Former Consultant for the National Agricultural Land and Water Management Development Project (NEMA), Yaya “Menteng” Sanyang, has warned that poor planning and implementation of the ROOTS Project could cause the collapse of the initiative as its predecessor; the NEMA project.
According to Sanyang, poor project planning and implementation were the variables that led to the collapse of the NEMA project, and warned that the same factors could lead to the failure of the $80M ROOTS project.
ROOTS was launched in 2021 to promote food and nutrition security as well as to strengthen the resilience of small-holder farmers to climate change in The Gambia.
“As a former International Fund for Agricultural Development (IFAD) national consultant for the NEMA project in 2014 and 2015, I can comfortably say that poor project planning and implementation arethe key factors that led to the failure of the 65 million dollar-NEMA project and I observed that the 80 million dollar ROOTS project is also not properly planned,” Sanyang, who is also the lawmaker for Latrikunda Sabiji, said in an exclusive interview with The Voice following his return from a week-long supervisory tour with the agriculture committee of the legislature.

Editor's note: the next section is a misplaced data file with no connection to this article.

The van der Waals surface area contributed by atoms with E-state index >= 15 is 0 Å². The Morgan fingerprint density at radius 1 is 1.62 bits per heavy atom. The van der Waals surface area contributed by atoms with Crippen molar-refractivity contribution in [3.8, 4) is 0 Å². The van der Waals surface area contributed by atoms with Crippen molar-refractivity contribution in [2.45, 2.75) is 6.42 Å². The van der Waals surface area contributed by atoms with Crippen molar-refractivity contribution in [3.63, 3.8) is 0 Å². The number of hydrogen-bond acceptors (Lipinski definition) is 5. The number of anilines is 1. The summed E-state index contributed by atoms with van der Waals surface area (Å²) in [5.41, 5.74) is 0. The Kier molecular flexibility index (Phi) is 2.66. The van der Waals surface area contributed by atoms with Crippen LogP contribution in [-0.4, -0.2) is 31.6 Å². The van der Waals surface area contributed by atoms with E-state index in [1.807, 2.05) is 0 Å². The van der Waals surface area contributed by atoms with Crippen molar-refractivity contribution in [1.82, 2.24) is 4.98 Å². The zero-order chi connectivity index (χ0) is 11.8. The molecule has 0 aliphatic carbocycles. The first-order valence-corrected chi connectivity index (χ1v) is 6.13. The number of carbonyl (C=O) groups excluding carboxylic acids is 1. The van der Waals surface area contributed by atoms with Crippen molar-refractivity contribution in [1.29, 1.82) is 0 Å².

The erstwhile consultant asserted that ROOTS is on the path to failure unless swift measures are adopted. He contended that a lack of coordination in the project’s implementation has led to duplication of efforts and wastage of resources.
The LK NAM contended that both the NEMA and ROOTS projects have not been tailored to suit the realities of Gambian farmers and the country’s agriculture sector.
“Yes, it is true both projects were affected by the global financial crisis but all that is due to lack of proper planning and implementation. NEMA has failed and thus we cannot remedy that but I would advise ROOTS, which is under implementation, to improve project planning and coordination. And, the Ministry of Agriculture should make sure all future agricultural development projects are carefully planned and implemented with the active participation of local farmers and stakeholders,” the former consultant advised ROOTS project coordinators.
Sanyang emphasized that all agricultural development projects should be well-coordinated with each other and with other relevant programs in order to avoid the waste of resources.
“Another important thing for a successful implementation of a project is to improve transparency and accountability. All projects should be implemented in a transparent and accountable manner with regular monitoring and evaluation to ensure that they are meeting their objectives,” he stressed.